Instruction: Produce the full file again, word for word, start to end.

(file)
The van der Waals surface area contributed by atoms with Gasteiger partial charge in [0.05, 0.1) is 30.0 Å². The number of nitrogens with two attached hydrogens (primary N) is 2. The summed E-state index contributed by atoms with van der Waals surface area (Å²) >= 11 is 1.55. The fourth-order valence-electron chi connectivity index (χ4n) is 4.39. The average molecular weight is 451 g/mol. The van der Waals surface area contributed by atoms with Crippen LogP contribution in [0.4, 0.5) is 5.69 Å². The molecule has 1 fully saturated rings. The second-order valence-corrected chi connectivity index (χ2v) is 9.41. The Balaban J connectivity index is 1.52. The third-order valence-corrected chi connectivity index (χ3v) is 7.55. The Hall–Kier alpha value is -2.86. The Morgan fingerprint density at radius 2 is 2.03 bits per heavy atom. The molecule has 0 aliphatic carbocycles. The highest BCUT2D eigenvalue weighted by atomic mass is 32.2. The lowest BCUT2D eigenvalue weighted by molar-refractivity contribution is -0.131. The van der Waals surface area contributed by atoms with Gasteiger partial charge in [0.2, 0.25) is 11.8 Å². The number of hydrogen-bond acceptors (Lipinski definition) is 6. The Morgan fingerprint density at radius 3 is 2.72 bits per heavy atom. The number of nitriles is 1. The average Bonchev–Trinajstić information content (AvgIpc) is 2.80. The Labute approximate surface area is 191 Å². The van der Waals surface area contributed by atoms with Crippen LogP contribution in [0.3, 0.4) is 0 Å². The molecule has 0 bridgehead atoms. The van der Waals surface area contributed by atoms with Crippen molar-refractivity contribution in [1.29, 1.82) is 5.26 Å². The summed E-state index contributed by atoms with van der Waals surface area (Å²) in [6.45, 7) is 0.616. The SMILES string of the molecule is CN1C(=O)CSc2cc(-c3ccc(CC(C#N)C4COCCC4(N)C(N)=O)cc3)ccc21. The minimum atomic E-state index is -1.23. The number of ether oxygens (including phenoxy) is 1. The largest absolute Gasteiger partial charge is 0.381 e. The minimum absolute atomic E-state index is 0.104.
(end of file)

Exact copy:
The van der Waals surface area contributed by atoms with Gasteiger partial charge in [0.05, 0.1) is 30.0 Å². The number of nitrogens with two attached hydrogens (primary N) is 2. The summed E-state index contributed by atoms with van der Waals surface area (Å²) >= 11 is 1.55. The fourth-order valence-electron chi connectivity index (χ4n) is 4.39. The average molecular weight is 451 g/mol. The van der Waals surface area contributed by atoms with Crippen LogP contribution in [0.4, 0.5) is 5.69 Å². The molecule has 1 fully saturated rings. The second-order valence-corrected chi connectivity index (χ2v) is 9.41. The Balaban J connectivity index is 1.52. The third-order valence-corrected chi connectivity index (χ3v) is 7.55. The Hall–Kier alpha value is -2.86. The Morgan fingerprint density at radius 2 is 2.03 bits per heavy atom. The molecule has 0 aliphatic carbocycles. The highest BCUT2D eigenvalue weighted by atomic mass is 32.2. The lowest BCUT2D eigenvalue weighted by molar-refractivity contribution is -0.131. The van der Waals surface area contributed by atoms with Gasteiger partial charge in [0.2, 0.25) is 11.8 Å². The number of hydrogen-bond acceptors (Lipinski definition) is 6. The Morgan fingerprint density at radius 3 is 2.72 bits per heavy atom. The number of nitriles is 1. The average Bonchev–Trinajstić information content (AvgIpc) is 2.80. The Labute approximate surface area is 191 Å². The van der Waals surface area contributed by atoms with Crippen LogP contribution in [0.3, 0.4) is 0 Å². The molecule has 0 bridgehead atoms. The van der Waals surface area contributed by atoms with Crippen molar-refractivity contribution in [1.29, 1.82) is 5.26 Å². The summed E-state index contributed by atoms with van der Waals surface area (Å²) in [6.45, 7) is 0.616. The SMILES string of the molecule is CN1C(=O)CSc2cc(-c3ccc(CC(C#N)C4COCCC4(N)C(N)=O)cc3)ccc21. The minimum atomic E-state index is -1.23. The number of ether oxygens (including phenoxy) is 1. The largest absolute Gasteiger partial charge is 0.381 e. The minimum absolute atomic E-state index is 0.104.